QUINN: And don’t they always do that?

KUNIN: Again if you synopsize Bilski vs. Kappos the claimed invention is nothing more than the manipulation of abstract ideas so therefore it’s excluded subject matter.  And number two, SCOTUS is going to leave the contours of subject matter eligibility to the Federal Circuit to develop in future case law.

QUINN: Right.  And I just love it when they say that.

KUNIN: Well, if you see what the PTO has done with this conundrum.  When I was there as deputy commissioner I fostered the practice of creating examination guidelines that were published in the Federal Register for public comment.  We had examination guidelines for subject matter eligibility, utility, written description, section 112(f) and non-obviousness.  Special training materials for enablement in the field of biotechnology were created and made available to the public.  We issued guidelines after guidelines for examiners and the public at large.  Why?  We tried to provide a uniform way for examiners to apply a methodology to try to reach consistent results in a more predictable way.  That is why you see in a lot of the examination guidelines they have flow diagrams.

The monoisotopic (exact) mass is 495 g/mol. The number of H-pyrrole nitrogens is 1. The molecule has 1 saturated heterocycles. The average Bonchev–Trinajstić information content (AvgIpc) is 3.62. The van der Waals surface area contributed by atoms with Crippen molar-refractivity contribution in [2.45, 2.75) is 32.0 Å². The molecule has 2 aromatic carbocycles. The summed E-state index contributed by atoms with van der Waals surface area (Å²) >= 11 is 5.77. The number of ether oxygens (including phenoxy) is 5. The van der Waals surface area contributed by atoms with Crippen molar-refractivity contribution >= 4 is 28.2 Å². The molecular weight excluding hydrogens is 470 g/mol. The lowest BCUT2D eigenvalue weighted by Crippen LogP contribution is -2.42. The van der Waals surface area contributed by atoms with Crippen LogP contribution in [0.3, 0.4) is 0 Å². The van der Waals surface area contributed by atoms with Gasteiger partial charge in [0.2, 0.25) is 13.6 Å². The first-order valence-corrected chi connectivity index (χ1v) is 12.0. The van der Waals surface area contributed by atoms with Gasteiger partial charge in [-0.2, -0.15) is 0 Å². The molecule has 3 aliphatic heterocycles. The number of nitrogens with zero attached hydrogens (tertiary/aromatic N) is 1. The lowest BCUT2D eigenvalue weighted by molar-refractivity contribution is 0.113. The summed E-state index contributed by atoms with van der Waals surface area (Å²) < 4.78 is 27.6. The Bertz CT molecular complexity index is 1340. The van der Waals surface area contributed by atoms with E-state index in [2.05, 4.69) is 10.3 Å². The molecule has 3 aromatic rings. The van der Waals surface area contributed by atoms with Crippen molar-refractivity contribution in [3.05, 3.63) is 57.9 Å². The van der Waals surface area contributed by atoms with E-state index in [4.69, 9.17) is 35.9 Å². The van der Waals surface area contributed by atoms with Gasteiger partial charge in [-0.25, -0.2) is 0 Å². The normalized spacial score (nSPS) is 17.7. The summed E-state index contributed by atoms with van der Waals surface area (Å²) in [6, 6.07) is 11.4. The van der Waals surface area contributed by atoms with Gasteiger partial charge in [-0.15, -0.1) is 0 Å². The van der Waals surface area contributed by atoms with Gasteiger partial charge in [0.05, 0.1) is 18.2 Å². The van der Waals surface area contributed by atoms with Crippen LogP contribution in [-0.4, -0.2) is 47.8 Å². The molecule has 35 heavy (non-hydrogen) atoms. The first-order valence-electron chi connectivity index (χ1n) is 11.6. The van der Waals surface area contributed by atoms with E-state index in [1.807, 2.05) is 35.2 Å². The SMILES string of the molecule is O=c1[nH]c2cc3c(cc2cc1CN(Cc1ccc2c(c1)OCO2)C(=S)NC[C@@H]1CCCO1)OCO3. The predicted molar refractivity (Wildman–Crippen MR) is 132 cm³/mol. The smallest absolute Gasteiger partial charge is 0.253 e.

[Varsity-1]

QUINN: I think that that makes all the sense in the world because then also those guidelines are not just given to the examiners, any of those guidelines are also given to the public.  And not that the general John Q. Public’s going to read them, but patent attorneys, we’re going to read them.  And if we know what you’ve told the examiners – don’t do this but do this – then we can give you the thing that is going to get our clients in and out the door the quickest.  Because as it turns out clients like patents, they like getting rights.  They don’t like long waits.  They don’t like getting jerked around.